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Jun 7, 2019   |  By Molly Stamos
Everyone wants to be more efficient — to spend less time on the tedious things, and more time on the things that move the needle. As much as possible, if you can automate those tedious things, you should. With Honeycomb, we enable you to understand how your application behaves in production through the ability to iteratively ask questions of the system instrumentation data, no matter how granular. Honeycomb triggers enable you to be notified when specific things happen in your system.
Jun 4, 2019   |  By Peter Tuhtan
Our latest product update features an intuitive home (landing) page that orients users with a quick, real-time view into what’s happening right now in your production systems. Home displays commonly used queries and breakdowns, and provides a jumping-off point to explore data about what’s happening in production.
May 17, 2019   |  By Liz Fong-Jones
Last week, Rachel published a guide describing the advantages of dynamic sampling. In it, we discussed varying sample rates to achieve a target collection rate overall, and having different sample rates for distinct kinds of keys. We also teased the idea of combining the two techniques to preserve the most important events and traces for debugging without drowning them out in a sea of noise.
May 16, 2019   |  By Ben Hartshorne
Let’s not bury the lede here: we use Observability-Driven Development at Honeycomb to identify and prevent DB load issues. Like every online service, we experience this familiar cycle. This is not a bad thing! It’s a normal thing. Databases are easy to start with and do an excellent job of holding important data. There are many variations of this story and many ways to manage and deal with the growth, from caching to read replicas to sharding to separation of different types of data and so on.
May 9, 2019   |  By Rachel Perkins
One of the most common questions we get at Honeycomb is about how to control costs while still achieving the level of observability needed to debug, troubleshoot, and understand what is happening in production. Historically, the answer from most vendors has been to aggregate your data–to offer you calculated medians, means, and averages rather than the deep context you gain from having access to the actual events coming from your production environment.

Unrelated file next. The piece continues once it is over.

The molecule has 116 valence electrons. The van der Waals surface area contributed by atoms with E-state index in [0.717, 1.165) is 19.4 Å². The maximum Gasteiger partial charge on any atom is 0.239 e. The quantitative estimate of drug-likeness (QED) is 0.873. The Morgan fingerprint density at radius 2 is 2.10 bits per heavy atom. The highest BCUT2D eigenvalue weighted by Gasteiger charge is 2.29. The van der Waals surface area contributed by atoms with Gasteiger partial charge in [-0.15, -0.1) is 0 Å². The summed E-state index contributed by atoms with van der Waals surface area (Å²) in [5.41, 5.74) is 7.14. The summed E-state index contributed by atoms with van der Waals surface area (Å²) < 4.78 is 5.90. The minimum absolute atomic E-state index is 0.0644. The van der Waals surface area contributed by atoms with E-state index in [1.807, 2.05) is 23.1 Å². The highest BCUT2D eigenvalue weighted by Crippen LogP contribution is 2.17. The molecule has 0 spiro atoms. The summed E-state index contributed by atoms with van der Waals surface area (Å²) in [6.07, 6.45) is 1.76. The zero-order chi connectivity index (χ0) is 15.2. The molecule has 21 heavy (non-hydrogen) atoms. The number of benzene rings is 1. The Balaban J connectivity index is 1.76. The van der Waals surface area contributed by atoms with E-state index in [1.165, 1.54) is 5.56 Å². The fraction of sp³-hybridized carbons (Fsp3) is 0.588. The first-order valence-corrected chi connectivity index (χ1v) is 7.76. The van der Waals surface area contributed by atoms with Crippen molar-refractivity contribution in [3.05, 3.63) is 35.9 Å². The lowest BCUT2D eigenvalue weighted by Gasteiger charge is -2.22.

Aug 11, 2018   |  By Honeycomb
This document discusses the history, concept, goals, and approaches to achieving observability in today’s software industry, with an eye to the future benefits and potential evolution of the software development practice as a whole.
May 20, 2019   |  By Honeycomb
In this interview with Honeycomb Software Engineer, Ben Hartshorne, we get a to see and hear valuable insights on why observability, distributed tracing and Honeycomb help engineers gain great understanding on how software behaves in all stages of development. Ben will tell you how he builds software, instruments his code and uses Honeycomb to constantly update the “mental model” of how software really works.
Dec 18, 2018   |  By Honeycomb
Visualize your Thundra monitoring data with Honeycomb. Identifying critical issues in your stateless serverless environments can be difficult. Often, you are left guessing at where the problems may lie. Learn how to pinpoint critical issues in your AWS Lambda environment with the deep query and end-to-end tracing.
Dec 18, 2018   |  By Honeycomb
In this Honeycomb.io demo we will see how the world's fastest tool to visualize, understand, and debug software can do just that. We’ll find a particularly hard problem to solve, super fast; with amazing tools such as Honeycomb BubbleUp!
Dec 4, 2018   |  By Honeycomb
A change to a single line of code sent the prices of thousands of products on Amazon to a penny. Taking care of customers and focusing on engineering best practices allowed a company to survive and thrive after a "make or break" event.
Dec 4, 2018   |  By Honeycomb
Once upon a time, our hosted DB provider had a terrible security incident, causing us to take down the entire product for 24 hours. This is a story about the aftermath: the downtime, the incident response, how we got back up, and how we communicated with customers.